Lately, it seems that I hear about a new "superfood" every other day or so, but honestly, I don't know if I am buying it. Are we handing out this title without merit, without truly thinking about what it takes to be "super"? I think so. You would probably never rub blueberries all over your (or your goats/sheep) body to get clean, and you certainly wouldn't want to give yourself an artichoke enema, and if you had a case of super-violent blasters no french doctor could cure (I'm talking to you King Francis I), I really doubt you'd have success by ingesting some olive oil. As strange as it may seem, all these things were done using yogurt. plain old yogurt. It's a fairly new food in the U.S., but it has been around for ages upon ages. This is how I have been making it at home.
Ok, this is a really simple process, but there are a few key things that you have to do in order to ensure success. The first thing you need to do is heat your milk up to 180F. I use a candy thermometer because it has a handy-dandy little clip that hooks onto the side of my pot. this process is called "denaturing" and is done to eliminate any bad bacteria that may live in the milk and prevent the formation of the good bacteria that lives in the yogurt and that your body needs. once you have heated the milk up to proper temp, it must be cooled down to between 105F-110F, so as not to kill the good guys in the yogurt we will add to the milk. now, it is time to add your culture (I do this by way of some organic, plain yogurt, but I think that you can actually get yogurt starters out there if you want, although I don't really know why you would...). this process is called "inoculating", and just means that you have invited the good bacteria to totally take over the milk party (i like to imagine them as the uninvited guests who bring an acoustic guitar to a house party).
Now, here is where it can get kind of tricky. Your yogurt needs to stay at a pretty constant temp of 90-100F. if it dips down below there, it will never really get thick enough, and you are going to end up with something like thick buttermilk. My buddy John and I came up with the idea that if you added hot water to a cooler and then added the yogurt to it and closed the lid, that it would maintain a pretty decent temperature. I've found this method to work really well.
I always wrap the pot I heated my milk in with some plastic wrap, to help seal in the heat, and then I put the lid on. This is also done in the rare event that an unsuspecting spouse/co-worker/roommate/raccoon/dog/albatross, disturbs the cooler and causes some sloshage.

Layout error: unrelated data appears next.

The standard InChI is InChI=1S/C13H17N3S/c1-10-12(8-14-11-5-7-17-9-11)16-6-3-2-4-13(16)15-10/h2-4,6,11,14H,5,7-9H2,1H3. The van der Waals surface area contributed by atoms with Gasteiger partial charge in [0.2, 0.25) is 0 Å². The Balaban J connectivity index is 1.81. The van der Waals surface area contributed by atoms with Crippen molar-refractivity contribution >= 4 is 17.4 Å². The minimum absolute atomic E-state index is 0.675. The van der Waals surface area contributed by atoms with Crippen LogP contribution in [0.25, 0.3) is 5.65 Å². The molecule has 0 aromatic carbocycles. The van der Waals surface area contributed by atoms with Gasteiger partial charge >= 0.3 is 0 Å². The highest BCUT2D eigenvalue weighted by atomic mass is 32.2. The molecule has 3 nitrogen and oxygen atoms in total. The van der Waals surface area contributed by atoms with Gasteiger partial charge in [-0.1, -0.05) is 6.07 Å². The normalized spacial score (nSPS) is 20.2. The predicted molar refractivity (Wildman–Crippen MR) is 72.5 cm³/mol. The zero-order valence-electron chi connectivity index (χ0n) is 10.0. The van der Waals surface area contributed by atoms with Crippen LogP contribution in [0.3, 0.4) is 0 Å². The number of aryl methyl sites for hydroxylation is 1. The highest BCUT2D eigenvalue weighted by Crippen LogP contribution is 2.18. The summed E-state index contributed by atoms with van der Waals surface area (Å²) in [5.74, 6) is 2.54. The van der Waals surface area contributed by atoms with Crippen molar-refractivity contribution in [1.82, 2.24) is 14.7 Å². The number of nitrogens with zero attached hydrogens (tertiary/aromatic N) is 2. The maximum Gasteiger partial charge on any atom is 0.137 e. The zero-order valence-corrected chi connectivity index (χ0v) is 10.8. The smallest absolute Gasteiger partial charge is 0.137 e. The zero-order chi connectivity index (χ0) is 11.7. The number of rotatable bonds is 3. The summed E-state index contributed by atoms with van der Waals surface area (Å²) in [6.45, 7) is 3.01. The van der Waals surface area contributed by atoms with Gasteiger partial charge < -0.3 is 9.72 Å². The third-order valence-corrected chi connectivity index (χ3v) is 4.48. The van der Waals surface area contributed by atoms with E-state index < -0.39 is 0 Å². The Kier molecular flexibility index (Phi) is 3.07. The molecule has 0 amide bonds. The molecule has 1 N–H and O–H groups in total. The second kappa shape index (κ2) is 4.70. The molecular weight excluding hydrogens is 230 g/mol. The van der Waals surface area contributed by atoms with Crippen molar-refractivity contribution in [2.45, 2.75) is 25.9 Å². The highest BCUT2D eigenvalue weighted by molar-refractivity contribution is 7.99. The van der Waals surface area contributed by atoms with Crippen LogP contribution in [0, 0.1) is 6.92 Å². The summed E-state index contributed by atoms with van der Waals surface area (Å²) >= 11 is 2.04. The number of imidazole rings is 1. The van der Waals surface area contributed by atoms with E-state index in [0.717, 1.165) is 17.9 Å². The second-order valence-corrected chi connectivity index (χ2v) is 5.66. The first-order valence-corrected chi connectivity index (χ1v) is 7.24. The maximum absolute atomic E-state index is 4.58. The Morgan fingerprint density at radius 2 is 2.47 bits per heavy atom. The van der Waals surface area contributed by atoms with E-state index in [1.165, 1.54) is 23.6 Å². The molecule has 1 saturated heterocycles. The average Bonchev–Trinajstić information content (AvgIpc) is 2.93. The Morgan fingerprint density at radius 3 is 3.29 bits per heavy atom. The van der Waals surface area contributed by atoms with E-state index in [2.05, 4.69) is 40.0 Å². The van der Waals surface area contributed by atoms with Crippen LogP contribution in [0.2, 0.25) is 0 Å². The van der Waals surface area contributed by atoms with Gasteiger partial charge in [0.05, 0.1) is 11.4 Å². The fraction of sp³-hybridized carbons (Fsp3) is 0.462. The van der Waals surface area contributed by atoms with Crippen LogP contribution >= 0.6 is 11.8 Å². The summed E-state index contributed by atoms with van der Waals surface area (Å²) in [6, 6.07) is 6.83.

set the wrapped and lidded yogurt pot into the hot water and make sure that it only comes up about 1/2-3/4 of the way. you don't want any to sneak into the pot and ruin your end product. Now, go do something else. anything else, but think about your yogurt. not for another good 8 hours at least. I like to leave mine for around 12 + hours because I like it to be pretty tangy. the longer you leave it, the tangier it becomes. the next day, portion it out into containers and refrigerate. The end product is so versatile and can be used in both sweet and savory applications. I like to eat mine with fresh fruit and granola or also with some onion, cucumber, tomato, etc. hope you give this a try. it is a little involved but it is a fun one that has a big payoff. also, It makes quite a bit and keeps for a long time (3 weeks to a month!) so there is definitely enough to share with your homies. pieces.
otherstuffs: I am having a go at "corning" my own beef brisket for st. Patty's day. If it turns out, I'll post about it. Also, I finally got my eames lounge chair and have been enjoying it immensely (ultimate reading station achieved). it's probably the reason for my lack of posts lately. you'd understand if you sit in it...
1/2 gallon whole milk (preferably organic)
1 6 oz. container plain yogurt (preferably organic) (I used stonyfield farm)
you will need
a pot big enough to hold the quantity you are making
a therm of some sort
a cooler big enough to fit the pot
Here's the do:
heat the milk to 180F stirring once in a while so it doesn't burn. while that is going on, there are two things you need to do. first, fill your sink with iced water and a little salt (this makes the iced water colder, it's science..saw it on mythbusters) second, fill a cooler with hot water (I just use hottest water from the tap). once you have heated the milk to 180F, set the pot into the iced water and stir occasionally until it has cooled down to 105-110F. cover with plastic wrap and the lid to your pot and set into the cooler (or I guess in this case, the warmer) with the hot water. if you overestimated the water level, simply take some of the water out until desired level is achieved. now, it's just a waiting game. leave at least 8 hours, or longer if you want more tang-age.
check out this link to yogurt cheese. it's good stuff, you should make some.
DISH recommends: All-Clad 3.5 quart casserole. this little guy is one of my favorite pots. I use it for small batches of soup, yogurt, blahblahblah. love it to pieces. a little on the pricey side, but I will never buy anything but all clad for stainless. it has proven itself very worthy of my hard earned clams.